If I had to pick the one country that most consistently built cars that interest me, I think I’d have to say Brazil. The peculiar nature of the Brazilian economy for many decades coupled with what seems to be a fearless, creative approach to car design has managed to produce so many fascinating things. Like these Ford trucks—the F-1000 series.
Welcome to a whole new perspective on Ford trucking, one that will make you feel like you stepped into a parallel universe.
The F-1000 series was built between 1979 and 1998, and if you look carefully—or even carelessly—you can see that the trucks are based on the fifth-generation Ford F-series trucks, built between 1967-1972 in the U.S.A. I haven’t got complete proof, but I believe the tooling for this series of trucks was sent to Ford’s subsidiaries in Brazil after they were succeeded by the sixth-gen F-series trucks here.
In 1986, a major facelift took place which essentially grafted the rectilinear ‘80s aesthetic onto the more curvy and ornate ‘60s design language that the truck was designed with, and the results are pretty bizarre.
The dichotomy of the old and new visuals is probably best seen in the 1991 F-1000 Turbo, Which combines that iconic ‘60s Ford truck look with a late ‘80s/early ‘90s front face and TURBO graphics that look like they use the same font used on the credits of Star Trek: The Next Generation.
Everything about it looks confusing and wrong and I adore it. Plus, this was the first turbo-diesel engine for the Brazilian F-1000 series, and made a respectable 119 horsepower.
But what excites me the most about these Brazilian F-1000s are the variants built by a company called Sulamericana. Sulamericana was an authorized Ford coachbuilder, and would receive “0-mile” (the original source says ‘0 km’ but I did the math and that roughly equals zero miles) trucks to modify, complete with warranty.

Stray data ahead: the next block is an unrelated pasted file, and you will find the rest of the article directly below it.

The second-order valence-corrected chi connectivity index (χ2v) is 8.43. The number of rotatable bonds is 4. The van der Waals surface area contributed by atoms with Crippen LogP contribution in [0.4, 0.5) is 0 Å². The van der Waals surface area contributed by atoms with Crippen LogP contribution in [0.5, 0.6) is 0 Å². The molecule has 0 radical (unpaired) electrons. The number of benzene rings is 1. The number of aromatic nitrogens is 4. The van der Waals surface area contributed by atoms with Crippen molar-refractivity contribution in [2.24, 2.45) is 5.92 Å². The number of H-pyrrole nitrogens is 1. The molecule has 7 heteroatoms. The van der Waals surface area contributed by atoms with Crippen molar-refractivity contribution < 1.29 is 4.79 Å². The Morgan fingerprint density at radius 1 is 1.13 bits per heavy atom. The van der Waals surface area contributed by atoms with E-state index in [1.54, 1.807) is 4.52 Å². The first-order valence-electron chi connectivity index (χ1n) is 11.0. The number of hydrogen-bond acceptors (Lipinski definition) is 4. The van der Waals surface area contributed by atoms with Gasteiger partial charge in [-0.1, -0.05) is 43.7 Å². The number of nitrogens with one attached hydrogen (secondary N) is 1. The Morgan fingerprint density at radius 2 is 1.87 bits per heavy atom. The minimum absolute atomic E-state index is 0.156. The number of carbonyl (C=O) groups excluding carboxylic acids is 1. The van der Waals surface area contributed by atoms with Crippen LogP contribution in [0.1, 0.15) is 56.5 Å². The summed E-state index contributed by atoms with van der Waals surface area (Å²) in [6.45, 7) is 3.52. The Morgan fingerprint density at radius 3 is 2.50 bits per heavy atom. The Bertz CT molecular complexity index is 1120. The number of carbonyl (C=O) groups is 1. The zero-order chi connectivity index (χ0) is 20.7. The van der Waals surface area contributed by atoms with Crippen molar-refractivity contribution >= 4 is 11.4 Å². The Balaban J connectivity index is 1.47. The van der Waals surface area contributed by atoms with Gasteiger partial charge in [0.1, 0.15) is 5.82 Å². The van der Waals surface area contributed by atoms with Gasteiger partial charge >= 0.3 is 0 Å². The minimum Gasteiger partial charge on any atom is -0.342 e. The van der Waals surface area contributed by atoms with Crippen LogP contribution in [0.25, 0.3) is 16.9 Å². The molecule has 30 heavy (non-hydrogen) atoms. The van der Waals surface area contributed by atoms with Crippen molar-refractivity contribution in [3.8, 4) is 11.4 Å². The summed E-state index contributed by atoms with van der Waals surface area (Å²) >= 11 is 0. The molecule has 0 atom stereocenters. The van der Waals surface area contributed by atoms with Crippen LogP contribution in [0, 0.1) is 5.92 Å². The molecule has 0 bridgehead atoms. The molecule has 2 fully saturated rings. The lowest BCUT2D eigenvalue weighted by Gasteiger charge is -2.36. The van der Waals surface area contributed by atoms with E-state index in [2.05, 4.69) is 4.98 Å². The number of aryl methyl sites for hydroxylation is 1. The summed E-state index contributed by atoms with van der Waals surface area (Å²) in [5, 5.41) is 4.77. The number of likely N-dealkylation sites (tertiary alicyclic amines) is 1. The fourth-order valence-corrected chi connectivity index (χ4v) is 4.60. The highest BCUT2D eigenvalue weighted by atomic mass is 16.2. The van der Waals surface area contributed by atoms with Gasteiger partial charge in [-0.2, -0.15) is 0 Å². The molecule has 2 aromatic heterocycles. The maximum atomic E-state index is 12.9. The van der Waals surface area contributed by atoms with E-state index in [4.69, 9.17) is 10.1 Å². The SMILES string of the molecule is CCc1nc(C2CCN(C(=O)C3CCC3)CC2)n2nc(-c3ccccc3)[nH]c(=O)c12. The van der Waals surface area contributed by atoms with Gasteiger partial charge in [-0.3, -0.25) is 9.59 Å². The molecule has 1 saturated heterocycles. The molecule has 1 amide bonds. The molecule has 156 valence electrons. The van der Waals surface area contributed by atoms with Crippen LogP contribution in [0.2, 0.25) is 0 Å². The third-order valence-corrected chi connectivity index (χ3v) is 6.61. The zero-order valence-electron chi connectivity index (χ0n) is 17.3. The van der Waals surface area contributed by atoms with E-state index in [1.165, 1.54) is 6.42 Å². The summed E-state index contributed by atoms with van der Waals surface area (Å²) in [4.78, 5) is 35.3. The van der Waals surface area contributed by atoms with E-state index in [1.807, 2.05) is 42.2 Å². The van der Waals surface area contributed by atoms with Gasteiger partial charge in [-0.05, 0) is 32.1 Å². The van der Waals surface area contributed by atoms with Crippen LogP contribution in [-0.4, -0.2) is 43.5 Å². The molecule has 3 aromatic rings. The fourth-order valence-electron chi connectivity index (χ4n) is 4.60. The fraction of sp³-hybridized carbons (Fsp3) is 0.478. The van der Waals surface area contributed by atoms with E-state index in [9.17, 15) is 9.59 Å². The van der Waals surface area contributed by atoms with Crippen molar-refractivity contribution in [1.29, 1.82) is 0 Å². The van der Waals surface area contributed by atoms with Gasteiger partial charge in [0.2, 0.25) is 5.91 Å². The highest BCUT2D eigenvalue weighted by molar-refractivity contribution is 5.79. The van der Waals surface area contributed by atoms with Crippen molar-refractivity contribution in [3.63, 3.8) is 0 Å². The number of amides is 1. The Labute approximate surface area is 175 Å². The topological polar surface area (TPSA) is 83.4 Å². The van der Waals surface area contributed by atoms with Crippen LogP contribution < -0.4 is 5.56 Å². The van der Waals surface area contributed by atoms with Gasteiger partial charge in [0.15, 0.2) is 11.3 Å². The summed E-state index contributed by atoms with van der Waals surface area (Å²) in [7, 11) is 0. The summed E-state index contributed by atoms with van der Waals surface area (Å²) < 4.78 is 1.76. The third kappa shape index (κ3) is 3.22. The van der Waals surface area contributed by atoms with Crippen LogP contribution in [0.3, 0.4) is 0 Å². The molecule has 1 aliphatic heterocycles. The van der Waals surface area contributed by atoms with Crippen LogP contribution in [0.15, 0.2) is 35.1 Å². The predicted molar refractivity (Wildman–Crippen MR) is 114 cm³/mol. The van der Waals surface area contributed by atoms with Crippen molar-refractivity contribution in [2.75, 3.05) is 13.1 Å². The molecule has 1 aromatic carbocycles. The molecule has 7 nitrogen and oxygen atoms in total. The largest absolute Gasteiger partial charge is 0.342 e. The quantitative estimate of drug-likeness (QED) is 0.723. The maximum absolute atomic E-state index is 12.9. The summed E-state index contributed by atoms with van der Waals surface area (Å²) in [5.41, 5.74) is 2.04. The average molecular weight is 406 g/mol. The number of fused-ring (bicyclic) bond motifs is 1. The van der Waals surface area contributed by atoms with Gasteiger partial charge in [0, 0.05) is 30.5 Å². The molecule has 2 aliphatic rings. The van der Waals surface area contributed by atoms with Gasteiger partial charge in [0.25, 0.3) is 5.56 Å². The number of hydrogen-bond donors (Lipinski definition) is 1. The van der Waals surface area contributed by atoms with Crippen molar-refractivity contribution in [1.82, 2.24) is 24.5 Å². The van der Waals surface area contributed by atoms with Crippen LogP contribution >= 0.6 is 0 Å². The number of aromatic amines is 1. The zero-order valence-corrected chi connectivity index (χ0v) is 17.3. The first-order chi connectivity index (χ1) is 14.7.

The company made military vehicles, ambulances, and other utility vehicles on a wide variety of platforms from multiple manufacturers, but I just want to focus on a few F-1000 variants they built.
One of the earlier ones seems to have been called the GB Fly:
Look at that thing! It’s like the gigantic grandfather of a Suzuki X-90! It’s a Ford F-series two-door sports coupe, somehow. It sort of makes no sense that it’s just a two-door, but that’s also part of the charm. Were these sort of an alternative to a regular family car for people who lived in rural areas with rougher roads? A classy alternative to a pickup? I’m not really certain, but I’m smitten.
In what seems to be an effort to make me even more hopelessly besotted with a Ford truck, there was also the GB Special Fly:
Holy crap, right? Look at this glorious thing! Going from front to back, we start with F-1000 pickup truck, then somehow morph into a conversion van, then slip back into pickup truck at the end. Is there anything this thing couldn’t do?
Van roominess, a truck bed, high, rugged stance, oh man, I love it.
And Sulamericana didn’t stop there; there were a number of variations on this centaur-like truck-van theme. Like the GB Special Fuji:
... the Special Summer:
... and the Monaco:
The sheer number of variations Sulamericana came up with for this basic Ford pickup are absolutely astounding.
There were pickups and SUVs and huge sedan-like things and vans, and variations on all those, with names like Airplane, Buffalo, Mirage, Guerrero, and Caravelle. I especially like the use of doubling-up the standard ‘70s Ford truck/van taillights on that Caravelle on the far right.
In the modern American market, flexible, multi-use vehicles like this haven’t been too successful, if we count things like the Honda Element or the Chevy Avalanche in this category. Maybe it’s because they didn’t go far enough, and needed to push things to full GB Special Fly levels?
The ability of the Brazilian market to embrace such wild variety—and bold stripe kits—is a quality I wish was more present in the car market of today.
Now if you’ll excuse me, I’m going to obsessively search Mercado Livre for Sulamericanas. Especially a Special Fly.